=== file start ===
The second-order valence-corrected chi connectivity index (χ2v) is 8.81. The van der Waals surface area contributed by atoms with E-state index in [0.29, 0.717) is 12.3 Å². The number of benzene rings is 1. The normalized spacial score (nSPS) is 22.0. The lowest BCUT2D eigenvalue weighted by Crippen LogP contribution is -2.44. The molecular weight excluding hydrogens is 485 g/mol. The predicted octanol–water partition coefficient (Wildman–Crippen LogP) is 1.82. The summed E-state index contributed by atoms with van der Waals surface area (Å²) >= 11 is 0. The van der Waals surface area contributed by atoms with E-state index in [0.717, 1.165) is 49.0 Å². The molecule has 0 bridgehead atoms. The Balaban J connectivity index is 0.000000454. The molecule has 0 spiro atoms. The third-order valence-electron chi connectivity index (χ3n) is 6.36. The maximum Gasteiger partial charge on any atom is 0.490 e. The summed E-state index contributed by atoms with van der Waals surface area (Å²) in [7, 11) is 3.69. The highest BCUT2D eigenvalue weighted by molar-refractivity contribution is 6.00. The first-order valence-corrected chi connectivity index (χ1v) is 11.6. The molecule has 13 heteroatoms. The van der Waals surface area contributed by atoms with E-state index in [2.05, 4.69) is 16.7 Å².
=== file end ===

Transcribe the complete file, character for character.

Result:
The second-order valence-corrected chi connectivity index (χ2v) is 8.81. The van der Waals surface area contributed by atoms with E-state index in [0.29, 0.717) is 12.3 Å². The number of benzene rings is 1. The normalized spacial score (nSPS) is 22.0. The lowest BCUT2D eigenvalue weighted by Crippen LogP contribution is -2.44. The molecular weight excluding hydrogens is 485 g/mol. The predicted octanol–water partition coefficient (Wildman–Crippen LogP) is 1.82. The summed E-state index contributed by atoms with van der Waals surface area (Å²) >= 11 is 0. The van der Waals surface area contributed by atoms with E-state index in [0.717, 1.165) is 49.0 Å². The molecule has 0 bridgehead atoms. The Balaban J connectivity index is 0.000000454. The molecule has 0 spiro atoms. The third-order valence-electron chi connectivity index (χ3n) is 6.36. The maximum Gasteiger partial charge on any atom is 0.490 e. The summed E-state index contributed by atoms with van der Waals surface area (Å²) in [7, 11) is 3.69. The highest BCUT2D eigenvalue weighted by molar-refractivity contribution is 6.00. The first-order valence-corrected chi connectivity index (χ1v) is 11.6. The molecule has 13 heteroatoms. The van der Waals surface area contributed by atoms with E-state index in [2.05, 4.69) is 16.7 Å².